Partner’s online play leads to more


Dear Amy: My significant other (20) had what I consider an emotional affair with a girl he met online a few months ago, playing an online spaceship game.

He swears it’s nothing, and I say things out of proportion, and she is “just a friend.”

I happened to use his phone as a flashlight one night recently, and it was left open, revealing a “chat” session between them.

He lied to her about buying things for me (despite being currently unemployed) and told her he loved her.

These words bother me a lot and he keeps saying it’s nothing.

He broke up plans with me to play other (exclusive) games with her, and if I join his group of friends to play, he shares internal jokes with her while I’m there and he me. ignore.

I’m trying to decide if that should be a deciding factor, as he refuses to see my side, or if it pains me to hear that “I love you” is seemingly a meaningless phrase to him.

How can I approach this, or should I just finish things off now and cut my losses?

– Confused and hurt

Dear confused: At the risk of being obvious, I’m wondering if playing “spaceship” games online is the best use of your (unemployed) guy’s time.

I don’t think his online friendship is necessarily a deciding factor in your incredibly long relationship, but it could be another symptom of a bigger issue between you. If your guy is depressed and floundering, he is vulnerable and is looking for other ports in his personal storm.

It’s about being too immature or too involved to recognize how your behavior affects and hurts your partner’s feelings.

You’ve defined your positions, but for your relationship to survive you both need to come together and discuss ways to get together.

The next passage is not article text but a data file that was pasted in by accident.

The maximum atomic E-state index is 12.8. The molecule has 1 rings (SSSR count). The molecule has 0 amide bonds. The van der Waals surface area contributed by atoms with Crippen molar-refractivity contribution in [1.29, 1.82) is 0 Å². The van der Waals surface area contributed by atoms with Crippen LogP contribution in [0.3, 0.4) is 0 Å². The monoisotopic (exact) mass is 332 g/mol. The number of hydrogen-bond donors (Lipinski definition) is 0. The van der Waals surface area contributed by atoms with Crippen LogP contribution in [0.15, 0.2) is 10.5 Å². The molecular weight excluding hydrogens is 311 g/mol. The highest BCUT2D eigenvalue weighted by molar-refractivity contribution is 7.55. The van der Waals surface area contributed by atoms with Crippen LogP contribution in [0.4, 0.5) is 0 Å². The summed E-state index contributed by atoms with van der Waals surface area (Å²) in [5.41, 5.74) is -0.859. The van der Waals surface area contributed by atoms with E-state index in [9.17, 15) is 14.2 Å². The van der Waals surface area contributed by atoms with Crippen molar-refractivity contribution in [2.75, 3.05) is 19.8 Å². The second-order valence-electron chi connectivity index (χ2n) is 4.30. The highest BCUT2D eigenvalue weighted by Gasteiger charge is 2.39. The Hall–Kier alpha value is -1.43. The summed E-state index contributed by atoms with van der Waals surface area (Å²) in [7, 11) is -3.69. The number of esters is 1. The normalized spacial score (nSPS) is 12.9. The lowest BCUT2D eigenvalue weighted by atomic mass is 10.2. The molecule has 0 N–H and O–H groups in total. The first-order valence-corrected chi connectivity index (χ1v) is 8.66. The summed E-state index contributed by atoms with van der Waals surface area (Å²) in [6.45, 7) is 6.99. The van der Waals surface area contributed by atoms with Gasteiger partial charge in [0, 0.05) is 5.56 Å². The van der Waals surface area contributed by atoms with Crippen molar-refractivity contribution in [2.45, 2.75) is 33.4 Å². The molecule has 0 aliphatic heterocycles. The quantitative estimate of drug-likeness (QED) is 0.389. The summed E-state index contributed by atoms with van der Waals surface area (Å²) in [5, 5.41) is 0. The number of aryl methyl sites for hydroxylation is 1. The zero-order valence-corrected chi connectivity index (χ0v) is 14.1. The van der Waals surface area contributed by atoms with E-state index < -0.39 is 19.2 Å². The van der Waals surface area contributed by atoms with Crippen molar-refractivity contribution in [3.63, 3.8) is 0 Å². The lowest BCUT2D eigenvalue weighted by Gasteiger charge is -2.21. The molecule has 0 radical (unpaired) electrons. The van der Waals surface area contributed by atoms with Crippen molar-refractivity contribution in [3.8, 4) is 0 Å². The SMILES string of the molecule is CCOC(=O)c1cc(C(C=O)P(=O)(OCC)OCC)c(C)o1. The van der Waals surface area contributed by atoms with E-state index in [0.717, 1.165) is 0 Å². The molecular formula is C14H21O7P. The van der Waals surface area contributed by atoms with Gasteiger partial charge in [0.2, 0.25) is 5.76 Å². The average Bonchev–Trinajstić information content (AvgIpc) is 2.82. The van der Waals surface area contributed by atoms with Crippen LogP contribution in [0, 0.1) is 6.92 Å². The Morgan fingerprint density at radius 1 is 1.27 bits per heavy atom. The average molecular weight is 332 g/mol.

Dear Amy: My brother’s daughter decided to marry an ex-convict who spent almost half of his life in prison for rape, assault, destruction of property and other crimes.

She is a mature woman in her forties and has never been married. My brother and sister-in-law haven’t talked much about it and I’m not sure what their feelings are.

In the meantime, my son and his fiance are planning their wedding and have categorically stated that they will not invite him to the wedding – and that they will not attend any family reunions he is present at.

I don’t know how to handle this. This will most certainly affect our relationship with my brother and will likely end our holiday dinners.

On the one hand, I believe my wife and I could probably at least tolerate it, but on the other hand, I will not go against my son’s wishes.

Your feedback would be appreciated.

– Terribly troubled

Dear Troubled: Your son is an adult. He makes adult-sized decisions about who he wants to have relationships with and who he would like to avoid. It is not only his right, but his responsibility.

“I will not go against my son’s wishes” implies that he might have a say in the choices you and your wife make.

Your son’s choice will only have a major impact on your own life if you give him the power to control your relationships, as well as his.

I can absolutely understand anyone’s choice to avoid spending time with a criminal convicted of violent crimes.

I can also imagine people who are perhaps a little more seasoned (you and your wife), deciding to wait and see before passing a quick judgment on someone they have never met.

In the future, when it comes to family reunions, your son will have to find out if this man will be present and then make his own choice.

He and his fiancé have the right to control the guest list for their wedding, however, and you should not interfere.

You can email Amy Dickinson at [email protected] or send a letter to Ask Amy, PO Box 194, Freeville, NY 13068. You can also follow her on Twitter askamy or Facebook.

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